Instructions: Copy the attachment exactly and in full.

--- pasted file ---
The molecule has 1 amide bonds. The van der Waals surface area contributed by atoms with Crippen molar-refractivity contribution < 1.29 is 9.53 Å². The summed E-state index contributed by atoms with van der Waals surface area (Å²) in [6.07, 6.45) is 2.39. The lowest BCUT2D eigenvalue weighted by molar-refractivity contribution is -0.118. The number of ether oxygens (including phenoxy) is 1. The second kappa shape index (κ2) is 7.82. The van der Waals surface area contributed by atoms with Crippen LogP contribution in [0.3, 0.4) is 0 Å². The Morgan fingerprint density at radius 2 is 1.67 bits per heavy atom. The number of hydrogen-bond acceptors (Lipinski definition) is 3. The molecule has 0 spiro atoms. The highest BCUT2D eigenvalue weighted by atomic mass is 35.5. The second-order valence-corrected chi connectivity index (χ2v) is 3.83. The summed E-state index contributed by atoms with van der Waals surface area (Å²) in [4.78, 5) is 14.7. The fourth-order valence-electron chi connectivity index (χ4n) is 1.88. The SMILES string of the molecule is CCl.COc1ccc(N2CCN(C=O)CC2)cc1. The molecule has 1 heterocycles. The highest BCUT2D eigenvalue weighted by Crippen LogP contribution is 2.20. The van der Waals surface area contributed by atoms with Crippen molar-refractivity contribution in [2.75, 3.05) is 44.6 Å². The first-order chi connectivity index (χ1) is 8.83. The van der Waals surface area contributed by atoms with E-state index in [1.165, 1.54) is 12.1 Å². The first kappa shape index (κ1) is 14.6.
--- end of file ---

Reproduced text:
The molecule has 1 amide bonds. The van der Waals surface area contributed by atoms with Crippen molar-refractivity contribution < 1.29 is 9.53 Å². The summed E-state index contributed by atoms with van der Waals surface area (Å²) in [6.07, 6.45) is 2.39. The lowest BCUT2D eigenvalue weighted by molar-refractivity contribution is -0.118. The number of ether oxygens (including phenoxy) is 1. The second kappa shape index (κ2) is 7.82. The van der Waals surface area contributed by atoms with Crippen LogP contribution in [0.3, 0.4) is 0 Å². The Morgan fingerprint density at radius 2 is 1.67 bits per heavy atom. The number of hydrogen-bond acceptors (Lipinski definition) is 3. The molecule has 0 spiro atoms. The highest BCUT2D eigenvalue weighted by atomic mass is 35.5. The second-order valence-corrected chi connectivity index (χ2v) is 3.83. The summed E-state index contributed by atoms with van der Waals surface area (Å²) in [4.78, 5) is 14.7. The fourth-order valence-electron chi connectivity index (χ4n) is 1.88. The SMILES string of the molecule is CCl.COc1ccc(N2CCN(C=O)CC2)cc1. The molecule has 1 heterocycles. The highest BCUT2D eigenvalue weighted by Crippen LogP contribution is 2.20. The van der Waals surface area contributed by atoms with Crippen molar-refractivity contribution in [2.75, 3.05) is 44.6 Å². The first-order chi connectivity index (χ1) is 8.83. The van der Waals surface area contributed by atoms with E-state index in [1.165, 1.54) is 12.1 Å². The first kappa shape index (κ1) is 14.6.